Wednesday, October 24, 2012

Significant Other

What’s significant in your life?

Regular person: my partner, my job, my friends, etc.

Scientist: hopefully my data

In everyday use, significance means that something is important and meaningful.

For scientists, significance has a very specific definition, which is referred to as statistical significance (http://en.wikipedia.org/wiki/Statistical_significance).

Basically, if I have a result, what are the odds my result occurred from some specific factor versus the odds that my result just occurred by chance. If I'm confident my result came from some effect, then the result is considered significant.

Sympathy Card for a Scientist

For this post, our example is going to be the lovely topic of food poisoning.

If I go to a restaurant and get food poisoning once, is this significant? Maybe, but it could be due to one bad apple or piece of produce or something else.

If five people eat there and get sick, this is probably significant.
The food poisoning is probably not happening randomly. Maybe the kitchen is buying rotten food because it’s cheaper, etc.

So the question is: how confident does the health inspector have to be about the food poisoning in order for this to be a significant result?

(Un)Fortunately, there is an entire field called significance testing dedicated to this very question (http://en.wikipedia.org/wiki/Statistical_hypothesis_testing).

The idea is that you set some arbitrary significance level before you run your tests. In this case, the health inspector might say: “I want to be 95% sure that these 5 people did get food poisoning from this restaurant.”

Then the health inspector runs his tests and one of two things happen:
1)      He’s above 95% confident so the result is significant, and thus the restaurant is shut down
2)      He’s below 95% confident so the restaurant stays open.

Now, if you are reasonably intelligent as I assume most of my readers are, then you will have noticed a couple of problems with this procedure.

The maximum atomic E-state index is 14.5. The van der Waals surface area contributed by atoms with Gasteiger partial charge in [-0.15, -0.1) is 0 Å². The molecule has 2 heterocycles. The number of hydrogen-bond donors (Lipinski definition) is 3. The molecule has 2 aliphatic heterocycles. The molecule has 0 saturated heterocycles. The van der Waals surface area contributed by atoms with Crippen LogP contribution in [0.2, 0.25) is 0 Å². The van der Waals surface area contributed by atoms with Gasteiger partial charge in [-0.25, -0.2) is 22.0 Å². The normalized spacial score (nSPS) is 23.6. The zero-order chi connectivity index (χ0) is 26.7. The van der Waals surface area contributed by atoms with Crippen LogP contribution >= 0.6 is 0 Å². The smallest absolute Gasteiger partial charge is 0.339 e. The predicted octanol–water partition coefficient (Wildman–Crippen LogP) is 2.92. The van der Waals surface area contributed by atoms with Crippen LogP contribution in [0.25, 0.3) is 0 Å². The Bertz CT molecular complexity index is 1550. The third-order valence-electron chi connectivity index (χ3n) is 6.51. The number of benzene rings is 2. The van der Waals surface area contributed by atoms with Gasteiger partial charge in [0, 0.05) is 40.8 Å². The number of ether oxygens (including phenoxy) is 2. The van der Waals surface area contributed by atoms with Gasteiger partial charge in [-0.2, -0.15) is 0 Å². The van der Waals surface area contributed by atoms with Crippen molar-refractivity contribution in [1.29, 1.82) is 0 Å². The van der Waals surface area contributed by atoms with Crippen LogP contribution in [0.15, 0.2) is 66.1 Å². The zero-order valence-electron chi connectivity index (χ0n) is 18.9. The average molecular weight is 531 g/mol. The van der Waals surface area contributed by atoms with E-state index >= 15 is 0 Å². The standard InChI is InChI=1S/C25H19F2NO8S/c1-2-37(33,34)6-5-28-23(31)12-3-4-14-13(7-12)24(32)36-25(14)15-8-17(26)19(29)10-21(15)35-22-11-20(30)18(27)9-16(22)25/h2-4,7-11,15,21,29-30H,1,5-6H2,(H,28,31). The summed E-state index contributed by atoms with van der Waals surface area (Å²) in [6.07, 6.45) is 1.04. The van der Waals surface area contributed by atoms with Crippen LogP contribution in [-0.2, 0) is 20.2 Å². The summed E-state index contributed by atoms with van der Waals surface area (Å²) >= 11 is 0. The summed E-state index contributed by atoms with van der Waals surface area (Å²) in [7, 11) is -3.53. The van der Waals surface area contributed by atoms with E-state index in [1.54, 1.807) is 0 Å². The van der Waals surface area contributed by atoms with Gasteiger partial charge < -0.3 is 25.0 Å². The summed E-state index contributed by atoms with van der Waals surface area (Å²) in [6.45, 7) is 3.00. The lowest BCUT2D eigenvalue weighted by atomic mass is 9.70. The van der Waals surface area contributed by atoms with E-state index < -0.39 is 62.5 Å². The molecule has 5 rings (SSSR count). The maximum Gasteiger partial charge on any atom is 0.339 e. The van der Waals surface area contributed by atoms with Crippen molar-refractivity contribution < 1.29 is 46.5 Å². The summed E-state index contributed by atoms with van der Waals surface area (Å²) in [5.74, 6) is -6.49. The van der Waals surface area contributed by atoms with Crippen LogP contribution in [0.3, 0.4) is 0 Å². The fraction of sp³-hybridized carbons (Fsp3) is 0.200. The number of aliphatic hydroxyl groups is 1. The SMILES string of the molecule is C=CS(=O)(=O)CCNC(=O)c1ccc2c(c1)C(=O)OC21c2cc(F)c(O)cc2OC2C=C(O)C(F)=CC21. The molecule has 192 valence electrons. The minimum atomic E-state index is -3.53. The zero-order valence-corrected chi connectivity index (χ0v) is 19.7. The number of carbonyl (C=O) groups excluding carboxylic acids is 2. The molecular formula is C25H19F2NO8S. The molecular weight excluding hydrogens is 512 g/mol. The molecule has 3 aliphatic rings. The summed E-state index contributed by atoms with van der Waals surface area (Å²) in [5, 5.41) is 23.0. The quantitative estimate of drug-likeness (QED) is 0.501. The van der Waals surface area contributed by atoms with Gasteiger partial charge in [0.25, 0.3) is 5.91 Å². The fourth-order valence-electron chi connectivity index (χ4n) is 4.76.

Issue 1: First of all, where did this number 95% come from? Who decided on that?

For this blog post, I made it up, but common levels in the scientific world are 90%, 95%, and 99%.

If the health inspector tells me the food poisoning isn't significant because he’s only 94% sure the restaurant gave me food poisoning, I’m probably still not going to eat there.

So where do we draw the line?

Unfortunately, there is no easy solution to this problem. Journals and the science community have come up with their own standards, but these numbers are still widely debated.

Personally, I would prefer if I was given the actual number and the significance level so that I could judge for myself.

However, many articles only report whether a result is significant or not, leaving the actual number hidden away in the Methods section.

Issue 2: We can never be 100% sure about a result.

With our food poisoning restaurant, even if the health inspector is 95% sure the restaurant did cause the food poisoning; there is still a 5% chance that the restaurant isn't poisoning everyone!

But if your result is not significant, it’s extremely difficult to get published.
Journals have a strong bias towards publishing significant results (as they should in most cases), but maybe non-significant results deserve a place to go to?

One such home for these articles is the Journal for Articles in Support of the Null Hypothesis, http://www.jasnh.com/. This journal only publishes results that are not considered significant.

So is significance testing inherently bad?

No. The problems occur when people just rely on what the tests tell them and forget that significance levels come with a number of assumptions and caveats.

To avoid this fate, keep your skepticism handy and draw your own conclusions from the data.

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